Posted by: Jan | June 6, 2010

An Embarassment of Pillows

Even though the data showed that my therapy is spot on and sleep apnea is not responsible for my 4:30 a.m. wake up calls, I decided not to cancel my appointment with the sleep lab to talk about this issue.  We agreed that nothing is showing up in the data and I need to pursue other possible causes with my primary care doctor.  But, a few things were accomplished:

1.  I am still waking several mornings a week with a swollen and weepy right eye because of leaks.  The RT suggested I try other masks.  She fit me with an Optilife.  At first it seemed to seal really well, but she wanted to show me the “nose cup” and when she put that on it was a no go.  There was no way to seal that nose cup.  So we put the pillows on again, but this time could not get it to seal.  And I hate the chin thing—you sort of need to have a chin to use it, and I don’t have a chin.  The chin thing ended up riding up below my lower lip like a British soldier’s helmet.  Because she tried it on me, she couldn’t use it again and gave it to me to take home to play with.  Even with tweaking, this just isn’t going to work.  I can’t see how it works for almost anybody?

 2.  Plan B is to have me try the Opus 360, but they didn’t have any samples in the office.  The RT promised to order some and call me when they come in.

3.  Meanwhile, she gave me a handful of size small Swift LT pillows to take home.  Woo Hoo—now I have plenty and don’t have to feel like I must treat them like delicate eggshells anymore.  The advantage was immediately clear.  I took a brand new one to sleep in Friday night and did my usual wash and drip dry thing Saturday morning.  Saturday afternoon I decided to go for a walk, but as I was putting my shoes and socks on I realized I was sleepy (even though I slept almost 10 hours the night before!).  So I just got on the bed, put my old nasal pillow on the headgear, and had a lovely nap, even though the other set of nasal pillows wasn’t completely dry yet. 

 Ordinarily, I would have slept in the recliner in the t.v. room without the cpap (too embarrassing to move it out there with a snotty teenager in the house).  In the privacy of my room I got a nice nap and felt very well when I woke.  I was still tired and ready to go to bed at bedtime and slept well for many hours again (except for a horrible nightmare about my husband getting a head injury!).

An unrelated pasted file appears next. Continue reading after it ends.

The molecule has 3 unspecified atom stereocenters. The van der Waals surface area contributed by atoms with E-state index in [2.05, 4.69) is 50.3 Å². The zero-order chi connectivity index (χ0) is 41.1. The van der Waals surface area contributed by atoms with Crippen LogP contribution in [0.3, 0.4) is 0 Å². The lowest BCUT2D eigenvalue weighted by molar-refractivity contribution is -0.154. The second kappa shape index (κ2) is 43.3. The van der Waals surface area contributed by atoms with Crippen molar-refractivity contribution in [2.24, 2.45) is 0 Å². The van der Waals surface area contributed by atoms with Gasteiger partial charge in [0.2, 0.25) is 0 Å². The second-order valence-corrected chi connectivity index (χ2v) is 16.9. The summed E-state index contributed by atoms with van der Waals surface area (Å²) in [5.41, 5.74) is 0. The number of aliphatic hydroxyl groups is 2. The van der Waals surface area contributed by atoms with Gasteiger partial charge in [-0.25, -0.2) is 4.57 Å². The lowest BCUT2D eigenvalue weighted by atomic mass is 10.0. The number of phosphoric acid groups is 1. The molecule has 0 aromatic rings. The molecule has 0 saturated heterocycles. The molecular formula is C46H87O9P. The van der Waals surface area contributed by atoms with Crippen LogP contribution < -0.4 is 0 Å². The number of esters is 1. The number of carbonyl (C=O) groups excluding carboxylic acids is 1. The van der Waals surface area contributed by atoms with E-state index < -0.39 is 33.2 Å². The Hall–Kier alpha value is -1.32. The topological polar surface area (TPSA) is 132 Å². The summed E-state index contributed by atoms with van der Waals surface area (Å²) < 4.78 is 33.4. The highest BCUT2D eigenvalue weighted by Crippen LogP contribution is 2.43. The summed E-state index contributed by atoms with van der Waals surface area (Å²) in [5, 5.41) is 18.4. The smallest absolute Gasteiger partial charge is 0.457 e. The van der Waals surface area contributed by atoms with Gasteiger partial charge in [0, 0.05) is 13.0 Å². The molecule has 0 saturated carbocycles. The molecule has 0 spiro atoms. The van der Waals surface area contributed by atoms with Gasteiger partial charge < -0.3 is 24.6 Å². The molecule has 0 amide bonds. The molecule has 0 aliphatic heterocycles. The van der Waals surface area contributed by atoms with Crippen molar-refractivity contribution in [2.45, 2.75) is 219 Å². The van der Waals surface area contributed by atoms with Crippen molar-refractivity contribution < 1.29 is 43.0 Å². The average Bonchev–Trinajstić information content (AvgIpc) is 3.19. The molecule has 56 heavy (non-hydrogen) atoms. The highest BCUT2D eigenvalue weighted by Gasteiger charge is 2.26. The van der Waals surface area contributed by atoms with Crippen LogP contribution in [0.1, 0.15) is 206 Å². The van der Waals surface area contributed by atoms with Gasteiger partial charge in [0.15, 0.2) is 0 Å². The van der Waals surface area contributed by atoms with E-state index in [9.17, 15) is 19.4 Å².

Looking at my data, I asked about the fact that my pressures often bump against the top limit of 13, even though I’m not having any apparent ill effects from that.  The RT suggested setting the top to 15, though she was concerned I wouldn’t be able to “handle” it.  I told her I’m pretty sure I’d be fine at 15, so we set it there.  I don’t know if it’s making any difference, but I seem to be sleeping a little more comfortably.  It did “blow out” the nasal pillow a little Friday night but I woke just enough to fix the leak and go back to sleep. 

 It’s funny, but having all those extra nasal pillows makes me relax a bit.  I don’t have to worry about getting down to just one terribly leaky pillow that would make me miserable.  As I get new mask sets every three months, I’ll make sure to trade out the two that don’t fit and keep a good stock on hand.  One more step in the “fix it and forget it” direction.

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Responses

  1. The one thing doctors never tend to say is, “I don’t know.” If they only knew how stupid these logical contortions sound! (It’s all in your head. Have you considered anti-depressants? It’s your time of life.)

    I’m glad you have things working out to some extent. I think the beginnings of my treatment are lost to sleep deprivation, or maybe just the mists of time!

    I found that the results of my sleep study are
    1. a recommendation for the new FX mask, and
    2. nothing else.
    So I said (whined, insisted) I wanted a new machine, and the sleep specialists promised to try but said insurance agencies are cracking down on spending and might not help until my old, no-data machine breaks, and cannot be fixed.

    Since I might be responsible for the entire cost anyhow, depending on the deductible, I’m considering how a used machine compares, price-wise, to a new one.

  2. I hear you, Gail!

    Has it been at least 5 years for your machine? If so, then I think you shouldn’t have any trouble getting a new machine IF you can get a good DME to work with you. It all boils down to the paperwork–a good DME will know how to work the system.

    If you are going to have to pay out of pocket anyway, check out the CPAPauction.com site.

    • Will do, thanks!


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